28 December 2001

PLANNING CAN CUT DOWN CGT

As farm incomes remain

under intense pressure,

many producers are having

to realise assets to cover

losses, but capital gains

tax can be a big problem.

A little bit of planning can

save huge sums, as

Robert Harris discovers

SELLING a let cottage or converted farm building may seem an obvious way to boost the bank balance. But high capital gains tax bills can soon play havoc with the figures, warns Mark Hill, head of Deloitte & Touche Agriculture.

"The problem is, if a let cottage is sold away from the business it is unlikely to be treated as a trading asset. This means it does not qualify for business asset taper relief or, less importantly these days, rollover relief."

Simply put, 40% of the gain over the cottages base value, give or take a bit for personal allowances and the offsetting of income losses, will be payable in tax. A cottage that has been in the business since 1992, for example, may have a tax base value of £150,000. If the farmer sells it for £250,000, then the tax bill could be as much as £40,000.

However, for dairy farmers in particular, help is at hand, says Mr Hill. "By crystallising a loss from some other business asset – selling it and buying it back later at a lower price – farmers can reduce or even offset the gain completely."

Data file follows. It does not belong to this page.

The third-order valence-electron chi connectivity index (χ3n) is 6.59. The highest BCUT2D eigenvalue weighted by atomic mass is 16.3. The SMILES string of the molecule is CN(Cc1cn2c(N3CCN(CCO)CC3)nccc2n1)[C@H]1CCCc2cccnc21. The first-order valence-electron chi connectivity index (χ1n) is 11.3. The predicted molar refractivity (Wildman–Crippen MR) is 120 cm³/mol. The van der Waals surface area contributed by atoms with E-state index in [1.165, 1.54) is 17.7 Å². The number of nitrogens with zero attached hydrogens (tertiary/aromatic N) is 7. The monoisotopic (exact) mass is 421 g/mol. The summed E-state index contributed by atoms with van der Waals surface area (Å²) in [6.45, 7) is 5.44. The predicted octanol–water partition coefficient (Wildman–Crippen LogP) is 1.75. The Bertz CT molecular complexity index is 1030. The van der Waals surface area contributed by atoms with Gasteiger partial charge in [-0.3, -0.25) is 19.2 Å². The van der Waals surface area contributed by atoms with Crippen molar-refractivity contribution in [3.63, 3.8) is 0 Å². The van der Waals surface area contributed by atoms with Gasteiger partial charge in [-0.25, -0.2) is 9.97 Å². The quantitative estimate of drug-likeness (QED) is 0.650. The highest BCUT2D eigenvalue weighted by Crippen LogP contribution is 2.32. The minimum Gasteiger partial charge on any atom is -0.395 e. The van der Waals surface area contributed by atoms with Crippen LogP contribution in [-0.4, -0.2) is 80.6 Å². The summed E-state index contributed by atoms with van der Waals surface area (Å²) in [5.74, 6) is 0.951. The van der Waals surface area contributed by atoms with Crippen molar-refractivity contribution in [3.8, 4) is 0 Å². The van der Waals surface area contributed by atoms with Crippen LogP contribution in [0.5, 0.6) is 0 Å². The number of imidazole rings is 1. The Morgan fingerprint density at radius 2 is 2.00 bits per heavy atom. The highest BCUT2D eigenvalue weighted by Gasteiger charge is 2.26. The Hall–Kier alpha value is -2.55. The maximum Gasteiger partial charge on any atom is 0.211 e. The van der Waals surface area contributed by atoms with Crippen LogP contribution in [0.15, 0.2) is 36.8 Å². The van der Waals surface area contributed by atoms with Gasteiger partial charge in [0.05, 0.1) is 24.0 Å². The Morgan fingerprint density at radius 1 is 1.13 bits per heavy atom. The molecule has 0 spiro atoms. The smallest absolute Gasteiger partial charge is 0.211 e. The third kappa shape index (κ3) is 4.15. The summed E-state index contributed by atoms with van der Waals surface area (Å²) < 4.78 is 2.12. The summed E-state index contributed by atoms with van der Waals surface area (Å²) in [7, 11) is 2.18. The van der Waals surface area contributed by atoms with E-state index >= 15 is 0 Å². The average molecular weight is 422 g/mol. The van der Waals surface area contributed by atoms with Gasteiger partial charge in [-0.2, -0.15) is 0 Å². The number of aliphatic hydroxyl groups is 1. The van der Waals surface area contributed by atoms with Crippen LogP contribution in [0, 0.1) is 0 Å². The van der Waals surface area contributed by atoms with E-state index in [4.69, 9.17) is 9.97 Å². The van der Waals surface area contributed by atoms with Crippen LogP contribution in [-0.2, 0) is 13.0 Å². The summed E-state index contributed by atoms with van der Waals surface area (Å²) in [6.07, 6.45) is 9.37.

Most dairy farmers have purchased additional quota since it was introduced in 1984. "The number of quota holders has reduced considerably since then, so the remaining producers will have purchased a significant proportion of their current holding."

A typical producer might carry a base cost for tax purposes of about 30p/litre, which is about 8p/litre more than the current purchase price. "By selling his quota, the farmer will effectively generate a capital loss. On 1m litres, that would amount to £80,000, which can be set against the capital gains."

The farmer then buys his quota back. But great care must be taken when re-acquiring the necessary quota to crystallise the loss, and specialist advice must be sought, says Mr Hill. "For example there must be an interval of at least 30 days between the sale and purchase and, of course, there is a risk that prices could move adversely in that period."

If quota gained in value, this would erode the tax saving. Even a 1p rise would add £10,000 to 1m litres of quota. "To avoid this risk it is possible to involve family members but this is a complex area and again, advice should be taken."

Transaction costs are likely to amount to 1-2% of the sale price – in this case, about £2000. "But where you have large gains on non-business assets this is a small price to pay to save a 40% CGT bill," says Mr Hill.

Capital gains tax can punch a big hole in non-trading asset values, says Mark Hill.

PalKeeping track of tax… Milk quota can be used to crystallise a loss to offset capital gains on assets sold away from the busine